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Investment and interest rate policy in the open economy

Listed author(s):
  • Stephen McKnight

This paper analyses the necessary and sufficient conditions to ensure that interest rate policy does not introduce real indeterminacy and thus self-fulfilling fluctuations into open economies. A key feature of the model is the incorporation of capital and investment spending into the analysis. The conditions for real determinacy are examined for two measures of inflation that central banks' can target in open economies: domestic vs consumer price inflation. In stark contrast to previous studies, in the presence of investment activity monetary policy that targets domestic price inflation is more susceptible to self-fulfilling fluctuations than monetary policy rules that target consumer price inflation. However, the problem of indeterminacy identified under domestic price inflation can be ameliorated provided the policy rule also responds to either the exchange rate or to output. Copyright 2011 Oxford University Press 2011 All rights reserved, Oxford University Press.

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File URL: http://hdl.handle.net/10.1093/oep/gpr017
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Article provided by Oxford University Press in its journal Oxford Economic Papers.

Volume (Year): 63 (2011)
Issue (Month): 4 (December)
Pages: 673-699

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Handle: RePEc:oup:oxecpp:v:63:y:2011:i:4:p:673-699
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  1. Carlstrom, Charles T. & Fuerst, Timothy S. & Ghironi, Fabio, 2006. "Does it matter (for equilibrium determinacy) what price index the central bank targets?," Journal of Economic Theory, Elsevier, vol. 128(1), pages 214-231, May.
  2. Nicoletta Batini & Paul Levine & Joseph Pearlman, 2003. "Indeterminacy with inflation-forecast-cased rules in a two-bloc model," Proceedings, Board of Governors of the Federal Reserve System (U.S.).
  3. Carlstrom, Charles T. & Fuerst, Timothy S., 2001. "Timing and real indeterminacy in monetary models," Journal of Monetary Economics, Elsevier, vol. 47(2), pages 285-298, April.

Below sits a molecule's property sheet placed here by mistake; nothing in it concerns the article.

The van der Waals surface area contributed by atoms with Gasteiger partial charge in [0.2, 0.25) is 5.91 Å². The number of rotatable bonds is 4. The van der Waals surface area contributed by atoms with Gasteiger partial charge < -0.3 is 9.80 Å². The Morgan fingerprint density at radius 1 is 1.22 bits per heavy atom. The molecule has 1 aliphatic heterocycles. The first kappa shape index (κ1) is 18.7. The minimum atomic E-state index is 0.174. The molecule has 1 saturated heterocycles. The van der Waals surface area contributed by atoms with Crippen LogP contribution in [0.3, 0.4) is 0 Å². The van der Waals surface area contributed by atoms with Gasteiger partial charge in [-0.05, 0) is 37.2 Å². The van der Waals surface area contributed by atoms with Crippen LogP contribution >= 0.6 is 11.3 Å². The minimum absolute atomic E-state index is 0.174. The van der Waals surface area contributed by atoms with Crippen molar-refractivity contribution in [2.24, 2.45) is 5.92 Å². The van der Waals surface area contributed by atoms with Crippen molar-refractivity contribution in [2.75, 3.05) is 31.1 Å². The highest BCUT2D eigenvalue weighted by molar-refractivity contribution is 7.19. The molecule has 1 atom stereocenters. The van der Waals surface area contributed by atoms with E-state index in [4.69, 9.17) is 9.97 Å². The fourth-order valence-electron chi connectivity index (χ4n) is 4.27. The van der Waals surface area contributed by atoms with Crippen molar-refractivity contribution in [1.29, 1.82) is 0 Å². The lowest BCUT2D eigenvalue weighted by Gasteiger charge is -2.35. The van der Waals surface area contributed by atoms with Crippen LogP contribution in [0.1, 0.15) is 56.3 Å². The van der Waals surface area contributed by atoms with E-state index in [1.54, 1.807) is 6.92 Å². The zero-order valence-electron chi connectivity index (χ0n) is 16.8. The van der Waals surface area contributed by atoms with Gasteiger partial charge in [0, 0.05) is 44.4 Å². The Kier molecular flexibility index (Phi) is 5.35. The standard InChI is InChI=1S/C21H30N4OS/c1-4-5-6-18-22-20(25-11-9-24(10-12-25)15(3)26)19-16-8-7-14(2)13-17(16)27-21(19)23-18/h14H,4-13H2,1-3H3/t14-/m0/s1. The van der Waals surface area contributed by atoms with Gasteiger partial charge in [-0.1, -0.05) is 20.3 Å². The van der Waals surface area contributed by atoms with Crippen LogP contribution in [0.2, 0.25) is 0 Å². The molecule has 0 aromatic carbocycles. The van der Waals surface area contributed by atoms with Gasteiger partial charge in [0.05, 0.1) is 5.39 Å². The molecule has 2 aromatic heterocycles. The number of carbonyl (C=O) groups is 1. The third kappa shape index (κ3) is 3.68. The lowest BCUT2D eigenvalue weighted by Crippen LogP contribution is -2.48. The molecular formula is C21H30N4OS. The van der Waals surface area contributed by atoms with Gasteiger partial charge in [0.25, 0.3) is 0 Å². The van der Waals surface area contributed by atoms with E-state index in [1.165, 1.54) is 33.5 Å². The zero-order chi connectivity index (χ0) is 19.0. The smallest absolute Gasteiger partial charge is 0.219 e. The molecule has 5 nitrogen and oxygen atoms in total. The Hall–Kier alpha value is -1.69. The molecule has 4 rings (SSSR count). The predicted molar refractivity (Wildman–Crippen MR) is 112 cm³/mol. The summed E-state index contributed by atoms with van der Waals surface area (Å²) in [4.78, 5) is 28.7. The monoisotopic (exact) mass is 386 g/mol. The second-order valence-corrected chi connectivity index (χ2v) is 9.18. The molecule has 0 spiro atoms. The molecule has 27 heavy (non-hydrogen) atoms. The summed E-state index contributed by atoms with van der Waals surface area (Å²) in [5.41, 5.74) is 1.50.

4. Richard Clarida & Jordi Galí & Mark Gertler, 2000. "Monetary Policy Rules and Macroeconomic Stability: Evidence and Some Theory," The Quarterly Journal of Economics, Oxford University Press, vol. 115(1), pages 147-180.
  5. Benhabib, Jess & Eusepi, Stefano, 2005. "The design of monetary and fiscal policy: A global perspective," Journal of Economic Theory, Elsevier, vol. 123(1), pages 40-73, July.
  6. Stephen McKnight, 2011. "Should Central Banks Target Consumer or Producer Prices?," International Finance, Wiley Blackwell, vol. 14(3), pages 445-479, December.
  7. Kurozumi, Takushi & Van Zandweghe, Willem, 2008. "Investment, interest rate policy, and equilibrium stability," Journal of Economic Dynamics and Control, Elsevier, vol. 32(5), pages 1489-1516, May.
  8. Huang, Kevin X.D. & Meng, Qinglai & Xue, Jianpo, 2009. "Is forward-looking inflation targeting destabilizing? The role of policy's response to current output under endogenous investment," Journal of Economic Dynamics and Control, Elsevier, vol. 33(2), pages 409-430, February.
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  14. Stephen McKnight, 2011. "Investment and interest rate policy in the open economy," Oxford Economic Papers, Oxford University Press, vol. 63(4), pages 673-699, December.
  15. Bernanke, Ben S & Woodford, Michael, 1997. "Inflation Forecasts and Monetary Policy," Journal of Money, Credit and Banking, Blackwell Publishing, vol. 29(4), pages 653-684, November.
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  20. repec:rdg:wpaper:em-dp2007-46 is not listed on IDEAS
  21. Sveen, Tommy & Weinke, Lutz, 2005. "New perspectives on capital, sticky prices, and the Taylor principle," Journal of Economic Theory, Elsevier, vol. 123(1), pages 21-39, July.
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